As I described in a previous blog post, EDESA (Kiva’s field partner in Costa Rica) works with a network of Community Credit Enterprises (ECCs by their Spanish acronym).  To reiterate a bit, the ECCs are small, grassroots microfinance organizations formed by rural community members.  FINCA Costa Rica provides extensive training in these communities to teach members how to work together to create and run a profitable business that provides financial services among other things.  I recently visited one of the oldest and largest ECCs, La Asociación de Productores de El Sauce (The Association...

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Jun 6, 2009 GH Ghana

By Nancy Tuller, KF8, Ghana, Africa

I have a professor and mentor from my undergraduate days whose advice and thoughts I value and respect so much.  I still communicate with him regularly, and over the years, the topic of interest rates in microfinance has come up repeatedly in our conversations.  This is the man from whom I first learned about community currency, an alternative exchange system used alongside national currencies.  He is knowledgeable about micro and macroeconomics, as well as finance.  However, our conversations about interest rates for microloans always end the...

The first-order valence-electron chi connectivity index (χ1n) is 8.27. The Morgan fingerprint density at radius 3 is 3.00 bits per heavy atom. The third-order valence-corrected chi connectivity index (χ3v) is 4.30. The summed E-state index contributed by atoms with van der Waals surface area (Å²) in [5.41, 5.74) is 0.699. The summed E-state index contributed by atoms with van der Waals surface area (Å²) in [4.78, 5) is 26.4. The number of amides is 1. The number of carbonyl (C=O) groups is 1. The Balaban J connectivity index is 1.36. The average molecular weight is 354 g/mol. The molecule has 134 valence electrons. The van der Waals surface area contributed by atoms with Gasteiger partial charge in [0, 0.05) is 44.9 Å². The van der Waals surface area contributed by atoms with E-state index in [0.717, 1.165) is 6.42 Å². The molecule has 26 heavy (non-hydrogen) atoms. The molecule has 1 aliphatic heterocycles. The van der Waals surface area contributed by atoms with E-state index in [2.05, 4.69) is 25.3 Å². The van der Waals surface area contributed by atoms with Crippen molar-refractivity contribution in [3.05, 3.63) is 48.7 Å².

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Jun 6, 2009 PE Peru

In a desperate last-minute attempt to get my name off the top of the “least-blogging fellows” list and fulfill my grandma’s request for more blogs, I’d like to share some of my favorite photos from my 10-week placement at Asociacion Arariwa in Cusco, Peru.